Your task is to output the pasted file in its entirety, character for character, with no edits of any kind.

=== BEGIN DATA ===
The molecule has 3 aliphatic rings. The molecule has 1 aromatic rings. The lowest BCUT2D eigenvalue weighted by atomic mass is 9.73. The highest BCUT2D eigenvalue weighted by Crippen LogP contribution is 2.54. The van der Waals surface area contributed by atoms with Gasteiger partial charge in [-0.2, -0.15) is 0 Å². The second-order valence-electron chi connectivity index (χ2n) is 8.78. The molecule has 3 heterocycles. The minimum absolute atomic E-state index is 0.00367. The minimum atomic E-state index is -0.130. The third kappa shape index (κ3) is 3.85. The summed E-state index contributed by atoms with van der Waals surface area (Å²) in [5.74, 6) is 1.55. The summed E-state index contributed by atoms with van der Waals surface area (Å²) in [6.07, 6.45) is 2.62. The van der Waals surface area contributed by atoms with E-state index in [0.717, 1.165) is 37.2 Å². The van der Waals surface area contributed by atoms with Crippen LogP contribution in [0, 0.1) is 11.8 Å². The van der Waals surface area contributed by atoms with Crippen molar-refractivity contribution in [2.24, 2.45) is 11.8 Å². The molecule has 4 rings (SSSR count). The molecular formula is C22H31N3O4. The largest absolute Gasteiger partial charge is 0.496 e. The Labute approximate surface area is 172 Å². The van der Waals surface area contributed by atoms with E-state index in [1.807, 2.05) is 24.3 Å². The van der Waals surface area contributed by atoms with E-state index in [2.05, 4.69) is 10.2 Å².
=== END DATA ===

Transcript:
The molecule has 3 aliphatic rings. The molecule has 1 aromatic rings. The lowest BCUT2D eigenvalue weighted by atomic mass is 9.73. The highest BCUT2D eigenvalue weighted by Crippen LogP contribution is 2.54. The van der Waals surface area contributed by atoms with Gasteiger partial charge in [-0.2, -0.15) is 0 Å². The second-order valence-electron chi connectivity index (χ2n) is 8.78. The molecule has 3 heterocycles. The minimum absolute atomic E-state index is 0.00367. The minimum atomic E-state index is -0.130. The third kappa shape index (κ3) is 3.85. The summed E-state index contributed by atoms with van der Waals surface area (Å²) in [5.74, 6) is 1.55. The summed E-state index contributed by atoms with van der Waals surface area (Å²) in [6.07, 6.45) is 2.62. The van der Waals surface area contributed by atoms with E-state index in [0.717, 1.165) is 37.2 Å². The van der Waals surface area contributed by atoms with Crippen LogP contribution in [0, 0.1) is 11.8 Å². The van der Waals surface area contributed by atoms with Crippen molar-refractivity contribution in [2.24, 2.45) is 11.8 Å². The molecule has 4 rings (SSSR count). The molecular formula is C22H31N3O4. The largest absolute Gasteiger partial charge is 0.496 e. The Labute approximate surface area is 172 Å². The van der Waals surface area contributed by atoms with E-state index in [1.807, 2.05) is 24.3 Å². The van der Waals surface area contributed by atoms with E-state index in [2.05, 4.69) is 10.2 Å².